John Dillermand is an animated TV show about a man in an old-fashioned, red and white-striped bathing suit and pom pom hat whose enormous, ever-extending penis leads him into all sorts of misadventures. John Dillermand, which translates loosely to “John Penis-man,” is also a TV show created for the entertainment of Danish children.
The first episode of John Dillermand debuted last Saturday on DR, Denmark’s public-service TV and radio broadcaster, and, from what we can gather without understanding Danish, follows John as he uses his prehensile, candy cane-colored penis to help him get work as a dog walker. He grabs squeaky toys from a bag and leads the dogs on their walk using, you guessed it, his Lovecraftian ween. But, when the dogs run off in pursuit of a cat, he must retrieve them by being driven around on a pickup truck, squeaking a toy clutched by his serpentine dick and wincing painfully whenever a dog bites onto it. The episode ends with him trying to cook sausages by lifting a can of lighter fluid onto a barbecue with his elastic penis, resulting in a cartoon explosion.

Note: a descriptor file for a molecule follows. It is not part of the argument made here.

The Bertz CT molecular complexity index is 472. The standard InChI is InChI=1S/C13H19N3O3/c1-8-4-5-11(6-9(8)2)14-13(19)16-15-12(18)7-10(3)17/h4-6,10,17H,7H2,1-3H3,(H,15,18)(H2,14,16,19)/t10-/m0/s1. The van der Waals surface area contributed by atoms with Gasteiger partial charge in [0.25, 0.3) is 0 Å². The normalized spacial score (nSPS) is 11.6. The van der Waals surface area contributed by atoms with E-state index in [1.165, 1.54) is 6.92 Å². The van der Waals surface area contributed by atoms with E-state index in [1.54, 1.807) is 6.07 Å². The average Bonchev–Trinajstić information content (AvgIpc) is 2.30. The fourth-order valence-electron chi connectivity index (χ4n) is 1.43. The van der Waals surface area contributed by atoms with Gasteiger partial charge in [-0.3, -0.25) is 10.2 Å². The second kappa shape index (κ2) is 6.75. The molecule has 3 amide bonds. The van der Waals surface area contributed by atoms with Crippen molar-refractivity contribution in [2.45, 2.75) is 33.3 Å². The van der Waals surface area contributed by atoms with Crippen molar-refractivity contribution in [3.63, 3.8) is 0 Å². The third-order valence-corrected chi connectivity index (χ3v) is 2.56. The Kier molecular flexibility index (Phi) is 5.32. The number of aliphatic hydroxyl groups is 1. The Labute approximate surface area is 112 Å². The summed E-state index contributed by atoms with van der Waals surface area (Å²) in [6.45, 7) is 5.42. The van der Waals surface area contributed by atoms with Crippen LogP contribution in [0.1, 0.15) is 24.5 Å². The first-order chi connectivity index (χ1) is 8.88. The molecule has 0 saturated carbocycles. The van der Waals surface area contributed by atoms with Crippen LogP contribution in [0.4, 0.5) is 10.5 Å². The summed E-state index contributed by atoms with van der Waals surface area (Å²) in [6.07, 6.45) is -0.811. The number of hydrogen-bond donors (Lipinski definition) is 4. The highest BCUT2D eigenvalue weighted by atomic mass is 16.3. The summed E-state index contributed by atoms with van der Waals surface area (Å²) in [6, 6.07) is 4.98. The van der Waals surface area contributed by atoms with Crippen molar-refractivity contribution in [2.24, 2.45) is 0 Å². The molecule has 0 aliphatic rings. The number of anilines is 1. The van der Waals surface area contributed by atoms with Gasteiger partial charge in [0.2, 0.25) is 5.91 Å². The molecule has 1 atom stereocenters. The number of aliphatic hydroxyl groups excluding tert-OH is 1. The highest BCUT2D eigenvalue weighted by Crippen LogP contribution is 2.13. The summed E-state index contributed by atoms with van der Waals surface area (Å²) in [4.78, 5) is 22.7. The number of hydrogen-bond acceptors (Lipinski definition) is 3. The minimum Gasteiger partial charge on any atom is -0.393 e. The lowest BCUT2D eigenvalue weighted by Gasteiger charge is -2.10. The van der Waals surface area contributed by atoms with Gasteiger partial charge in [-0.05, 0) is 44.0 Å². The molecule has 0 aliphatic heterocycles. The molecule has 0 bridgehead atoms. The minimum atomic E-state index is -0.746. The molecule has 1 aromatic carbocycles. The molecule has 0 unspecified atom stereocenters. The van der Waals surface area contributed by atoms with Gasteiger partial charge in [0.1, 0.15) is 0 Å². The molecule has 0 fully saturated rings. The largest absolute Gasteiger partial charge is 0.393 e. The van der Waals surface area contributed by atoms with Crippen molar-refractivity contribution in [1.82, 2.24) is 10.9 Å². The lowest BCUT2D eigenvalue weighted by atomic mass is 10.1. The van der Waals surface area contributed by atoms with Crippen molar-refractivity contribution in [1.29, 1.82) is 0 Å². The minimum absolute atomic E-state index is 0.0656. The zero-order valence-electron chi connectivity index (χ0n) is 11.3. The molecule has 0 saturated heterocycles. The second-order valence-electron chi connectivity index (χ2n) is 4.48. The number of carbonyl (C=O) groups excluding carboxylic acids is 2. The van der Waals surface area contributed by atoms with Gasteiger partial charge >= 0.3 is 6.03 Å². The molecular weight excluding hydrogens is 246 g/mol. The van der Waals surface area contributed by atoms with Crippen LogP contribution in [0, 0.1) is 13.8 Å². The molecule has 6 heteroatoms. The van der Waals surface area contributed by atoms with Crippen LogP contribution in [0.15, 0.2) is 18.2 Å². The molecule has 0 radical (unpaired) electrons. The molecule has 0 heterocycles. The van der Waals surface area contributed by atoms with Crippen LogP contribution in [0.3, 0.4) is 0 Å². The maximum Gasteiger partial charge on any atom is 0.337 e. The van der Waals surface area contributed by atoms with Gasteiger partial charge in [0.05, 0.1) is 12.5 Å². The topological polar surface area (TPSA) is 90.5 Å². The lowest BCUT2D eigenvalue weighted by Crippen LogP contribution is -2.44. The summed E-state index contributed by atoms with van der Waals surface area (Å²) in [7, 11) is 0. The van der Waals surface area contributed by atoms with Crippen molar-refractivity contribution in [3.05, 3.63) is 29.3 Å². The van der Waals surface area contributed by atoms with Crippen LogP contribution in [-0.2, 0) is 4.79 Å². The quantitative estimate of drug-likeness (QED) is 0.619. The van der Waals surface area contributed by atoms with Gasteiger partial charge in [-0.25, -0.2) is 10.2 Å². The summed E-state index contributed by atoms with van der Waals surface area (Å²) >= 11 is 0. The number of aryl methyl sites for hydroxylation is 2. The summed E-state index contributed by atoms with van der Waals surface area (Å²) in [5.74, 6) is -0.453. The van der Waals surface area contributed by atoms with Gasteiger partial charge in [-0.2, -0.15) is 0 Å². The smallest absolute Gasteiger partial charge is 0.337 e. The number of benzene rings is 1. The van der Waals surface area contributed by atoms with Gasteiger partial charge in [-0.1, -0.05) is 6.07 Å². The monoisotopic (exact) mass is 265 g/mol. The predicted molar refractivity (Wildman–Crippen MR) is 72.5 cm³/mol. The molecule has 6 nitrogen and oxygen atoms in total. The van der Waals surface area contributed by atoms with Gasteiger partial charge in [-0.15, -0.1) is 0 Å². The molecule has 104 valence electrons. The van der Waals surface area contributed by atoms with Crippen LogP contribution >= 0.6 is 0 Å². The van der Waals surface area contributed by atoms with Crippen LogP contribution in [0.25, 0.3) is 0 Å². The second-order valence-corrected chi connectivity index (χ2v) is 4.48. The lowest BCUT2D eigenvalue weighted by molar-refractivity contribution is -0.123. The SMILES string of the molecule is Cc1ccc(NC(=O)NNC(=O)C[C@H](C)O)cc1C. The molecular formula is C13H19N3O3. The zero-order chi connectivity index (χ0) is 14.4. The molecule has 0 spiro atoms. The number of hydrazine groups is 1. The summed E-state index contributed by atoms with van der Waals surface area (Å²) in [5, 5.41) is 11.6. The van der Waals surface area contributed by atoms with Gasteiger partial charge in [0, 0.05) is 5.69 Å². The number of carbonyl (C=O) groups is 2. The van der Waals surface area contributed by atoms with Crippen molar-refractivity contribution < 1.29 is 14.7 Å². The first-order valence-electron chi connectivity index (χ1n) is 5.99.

The entire thing’s only five minutes long, but if you want a quicker sample of the Dillermand vibe, its intro gives a good example of what to expect.
Despite the fact that Johnny Penis-man was a concept that was thought up, approved, written out, and laboriously animated before a public broadcaster decided to air it publicly, Danish commenters are not unanimous in thinking it’s all that appropriate for kids. An article from The Guardian reports that opinion is split on the program, described in its summary as the story of “the man with the world’s longest penis who overcomes hardships and challenges with his record-breaking genitals.”
A Roskilde University professor said John Dillermand “[perpetuates] the standard idea of a patriarchal society and [normalizes] ‘locker room culture,’” despite appearing “harmless” because it’s a comedy. A clinical psychologist, on the other hand, defended the show on the grounds that it “talks to children and shares their way of thinking,” notably that “kids do find genitals funny.” She agrees with others that the timing of the show’s release—in the midst of Denmark’s #MeToo movement—is “poor,” but says the show isn’t about sex and that Dillermand “takes responsibility” for his giant penis’s actions, respecting when “a woman in the show tells him that he should keep [it] in his pants, for instance.”
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